The panel unanimously concludes this case is suitable for decision without oral argument. See Fed.R.App.P. 34(a)(2).
Filed November 22, 2010.
Craig Michael Warner, Assistant U.S., U.S. Department of Justice, for Plaintiff-Appellee.
Allan David Beiswenger, I, Esquire, Law Offices of Allan D. Beiswenger, Anchorage, AK, for Defendant-Appellant.
Appeal from the United States District Court for the District of Alaska, Timothy M. Burgess, District Judge, Presiding. D.C. No. 3:09-cr-00027-TMB.
Before: TASHIMA, BERZON, and CLIFTON, Circuit Judges.
This disposition is not appropriate for publication and is not precedent except as provided by 9th Cir. R. 36-3.
Clintone Walker appeals from the six-month sentence imposed after the district court found him in criminal contempt for failure to testify in a criminal case, as ordered pursuant to 18 U.S.C. § 6002. We have jurisdiction under 28 U.S.C. § 1291, and we affirm.
Walker contends the district court procedurally erred by failing to discuss the Sentencing Guidelines. The district court was not required to discuss the Sentencing Guidelines because the offense was a Class B misdemeanor and the Sentencing Guidelines do not apply to such misdemeanors. See Taylor v. Hayes, 418 U.S. 488, 495-96, 94 S.Ct. 2697, 41 L.Ed.2d 897 (1974) (recognizing that contempt cases tried without a jury have a maximum sentence of six months); see also 18 U.S.C. § 3559(a)(7) (categorizing offenses with maximum sentences of six months as Class B misdemeanors); U.S.S.G. § 1B1.9 (providing that the Sentencing Guidelines do not apply to Class B misdemeanors).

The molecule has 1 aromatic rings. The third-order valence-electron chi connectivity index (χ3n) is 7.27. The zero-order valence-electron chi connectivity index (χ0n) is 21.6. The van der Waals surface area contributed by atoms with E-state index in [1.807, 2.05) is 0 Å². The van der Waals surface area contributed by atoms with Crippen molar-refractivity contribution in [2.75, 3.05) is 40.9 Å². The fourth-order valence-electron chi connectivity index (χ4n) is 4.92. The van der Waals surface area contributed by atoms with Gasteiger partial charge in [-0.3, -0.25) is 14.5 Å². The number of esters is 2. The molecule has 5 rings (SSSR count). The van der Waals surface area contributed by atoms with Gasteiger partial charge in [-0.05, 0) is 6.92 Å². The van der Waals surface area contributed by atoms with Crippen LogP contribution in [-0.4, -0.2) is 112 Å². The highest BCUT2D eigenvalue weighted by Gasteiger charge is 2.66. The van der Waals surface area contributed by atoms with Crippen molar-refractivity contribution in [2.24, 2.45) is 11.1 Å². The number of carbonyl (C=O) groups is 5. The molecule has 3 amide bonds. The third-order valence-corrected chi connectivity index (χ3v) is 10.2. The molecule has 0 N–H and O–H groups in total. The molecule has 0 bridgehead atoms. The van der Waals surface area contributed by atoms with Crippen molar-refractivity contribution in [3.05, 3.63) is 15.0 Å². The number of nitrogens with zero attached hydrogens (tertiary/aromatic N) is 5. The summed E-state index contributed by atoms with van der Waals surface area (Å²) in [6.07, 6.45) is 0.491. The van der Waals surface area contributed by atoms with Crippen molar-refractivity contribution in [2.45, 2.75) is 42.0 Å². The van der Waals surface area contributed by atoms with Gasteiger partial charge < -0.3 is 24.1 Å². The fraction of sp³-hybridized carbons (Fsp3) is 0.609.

Walker also contends that the district court procedurally erred by failing to consider and discuss the factors set forth in 18 U.S.C. § 3553(a). This contention fails. See United States v. Carty, 520 F.3d 984, 992 (9th Cir. 2008) (en banc) ("The district court need not tick off each of the § 3553(a) factors to show that it has considered them.").
Walker further argues that his sentence was excessive. The district court did not procedurally err and the sentence was not substantively unreasonable in light of the totality of the circumstances and the 18 U.S.C. § 3553(a) sentencing factors. See Gall v. United States, 552 U.S. 38, 51, 128 S.Ct. 586, 169 L.Ed.2d 445 (2007); Carty, 520 F.3d at 991-93.